Category Archives: Politics and Economics

Cigarettes, Alcohol and So-Called Social Fucking Networking

Beer keeps me vaguely sane, and cigarettes give me the nicotine kick I need to stay slightly neurotic. So giving up either of those for New Year is out; in fact, I’m resolving to maintain both habits in a semi-mystic and quasi-religious kind of way. Which leaves me to ponder my list of things to abstain from. I avoid socks for most of the year already, except in the most inclement weather, and to force my toes into the snow for the sake of it seems perverse. It would seem like most of the year I wasn’t trying hard enough and the other part of the year I was trying too hard. I’m seeking balance for 2011.

Denying myself of many other things seems equally arbitrary: I rarely use chocolate except when my blood sugar level plummets to the point that only stuffing my face with a Mars bar can prevent either fury or coma; dodging soap is something I did in my teenage years; and not procrastinating can quite effortlessly be put off until 2013.

Whittling down this list, I slowly realize that the object of my anti-desire has to fulfil several criteria: it has to be something which wastes my time, does not nourish my mind, body or soul, and is something I could forego without too much effort. ‘Social networking’ seems like an obvious candidate, at least in terms of the first two stipulations.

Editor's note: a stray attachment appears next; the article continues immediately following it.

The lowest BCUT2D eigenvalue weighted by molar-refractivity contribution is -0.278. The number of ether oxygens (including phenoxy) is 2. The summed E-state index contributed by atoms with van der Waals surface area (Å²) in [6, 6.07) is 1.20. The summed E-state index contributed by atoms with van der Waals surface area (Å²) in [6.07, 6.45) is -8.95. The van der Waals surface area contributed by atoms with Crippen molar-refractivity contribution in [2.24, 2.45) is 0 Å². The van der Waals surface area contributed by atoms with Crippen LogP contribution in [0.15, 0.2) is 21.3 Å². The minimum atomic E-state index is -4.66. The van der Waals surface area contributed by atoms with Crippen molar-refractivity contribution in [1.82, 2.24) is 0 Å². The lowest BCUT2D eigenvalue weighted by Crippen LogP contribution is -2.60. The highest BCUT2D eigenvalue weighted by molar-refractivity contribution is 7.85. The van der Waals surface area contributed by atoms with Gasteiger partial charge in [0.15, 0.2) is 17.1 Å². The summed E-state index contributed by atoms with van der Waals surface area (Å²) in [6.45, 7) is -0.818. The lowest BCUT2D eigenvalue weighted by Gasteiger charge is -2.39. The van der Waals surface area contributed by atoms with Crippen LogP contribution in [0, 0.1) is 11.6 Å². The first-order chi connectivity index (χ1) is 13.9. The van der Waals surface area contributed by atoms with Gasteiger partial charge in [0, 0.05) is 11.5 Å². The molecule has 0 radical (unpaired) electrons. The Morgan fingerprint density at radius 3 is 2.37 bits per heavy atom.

Social networking is, when you think about it, a euphemistic oxymoron. If ‘networking’ is taken to be the money-making, deal-breaking game of poker to advance up the corporate ladder, then I’m somewhat hobbled by the fact that none of my colleagues (and certainly none of my senior colleagues) rank among my Facebook ‘friends’. Network-wise, I am therefore both horizontally and vertically challenged.

This is entirely by choice: nocturnal beer-fuelled rants-slash-status updates might make me feel better, and may even provide (in brief moments of delusional grandeur) a blue-print for changing the world. They might even be mildly amusing for those who have known me long enough to indulge my middle-aged burnings and ravings at the close of day, my raging against the dying of the light, to rather loosely paraphrase Dylan Thomas. Such rantings are, however, likely to lead to an early twilight of one’s career, were one’s betters to read them.

The ‘social’ aspect of ‘social networking’ is even more of a misnomer: there is nothing social about being pinned to my desk absorbing the detritus of the lives of people who I am unlikely – and probably unable – to sit down and have a beer and a chat with in the next twelve months.